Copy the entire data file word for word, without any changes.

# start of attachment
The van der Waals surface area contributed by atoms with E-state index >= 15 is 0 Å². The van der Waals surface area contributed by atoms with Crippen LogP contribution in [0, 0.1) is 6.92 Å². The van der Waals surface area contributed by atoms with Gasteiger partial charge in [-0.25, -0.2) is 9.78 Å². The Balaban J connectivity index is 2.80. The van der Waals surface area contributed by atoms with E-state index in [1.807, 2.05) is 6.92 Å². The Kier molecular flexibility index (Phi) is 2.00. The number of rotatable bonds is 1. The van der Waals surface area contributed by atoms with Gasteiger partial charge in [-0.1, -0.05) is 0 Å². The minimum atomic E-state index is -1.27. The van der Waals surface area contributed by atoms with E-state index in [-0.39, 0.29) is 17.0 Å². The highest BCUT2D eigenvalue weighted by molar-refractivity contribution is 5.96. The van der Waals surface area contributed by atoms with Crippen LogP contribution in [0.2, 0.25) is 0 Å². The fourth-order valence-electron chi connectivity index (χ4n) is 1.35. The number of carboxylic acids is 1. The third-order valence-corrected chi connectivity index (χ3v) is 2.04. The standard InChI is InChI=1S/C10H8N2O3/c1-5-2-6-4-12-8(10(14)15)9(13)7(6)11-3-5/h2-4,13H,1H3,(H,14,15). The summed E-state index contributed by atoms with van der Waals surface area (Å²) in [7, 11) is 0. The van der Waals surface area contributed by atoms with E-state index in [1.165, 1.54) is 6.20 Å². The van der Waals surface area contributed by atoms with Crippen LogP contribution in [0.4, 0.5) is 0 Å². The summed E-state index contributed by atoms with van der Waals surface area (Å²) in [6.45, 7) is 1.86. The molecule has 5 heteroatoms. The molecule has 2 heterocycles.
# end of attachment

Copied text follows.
The van der Waals surface area contributed by atoms with E-state index >= 15 is 0 Å². The van der Waals surface area contributed by atoms with Crippen LogP contribution in [0, 0.1) is 6.92 Å². The van der Waals surface area contributed by atoms with Gasteiger partial charge in [-0.25, -0.2) is 9.78 Å². The Balaban J connectivity index is 2.80. The van der Waals surface area contributed by atoms with E-state index in [1.807, 2.05) is 6.92 Å². The Kier molecular flexibility index (Phi) is 2.00. The number of rotatable bonds is 1. The van der Waals surface area contributed by atoms with Gasteiger partial charge in [-0.1, -0.05) is 0 Å². The minimum atomic E-state index is -1.27. The van der Waals surface area contributed by atoms with E-state index in [-0.39, 0.29) is 17.0 Å². The highest BCUT2D eigenvalue weighted by molar-refractivity contribution is 5.96. The van der Waals surface area contributed by atoms with Crippen LogP contribution in [0.2, 0.25) is 0 Å². The fourth-order valence-electron chi connectivity index (χ4n) is 1.35. The number of carboxylic acids is 1. The third-order valence-corrected chi connectivity index (χ3v) is 2.04. The standard InChI is InChI=1S/C10H8N2O3/c1-5-2-6-4-12-8(10(14)15)9(13)7(6)11-3-5/h2-4,13H,1H3,(H,14,15). The summed E-state index contributed by atoms with van der Waals surface area (Å²) in [7, 11) is 0. The van der Waals surface area contributed by atoms with E-state index in [1.165, 1.54) is 6.20 Å². The van der Waals surface area contributed by atoms with Crippen LogP contribution in [0.4, 0.5) is 0 Å². The summed E-state index contributed by atoms with van der Waals surface area (Å²) in [6.45, 7) is 1.86. The molecule has 5 heteroatoms. The molecule has 2 heterocycles.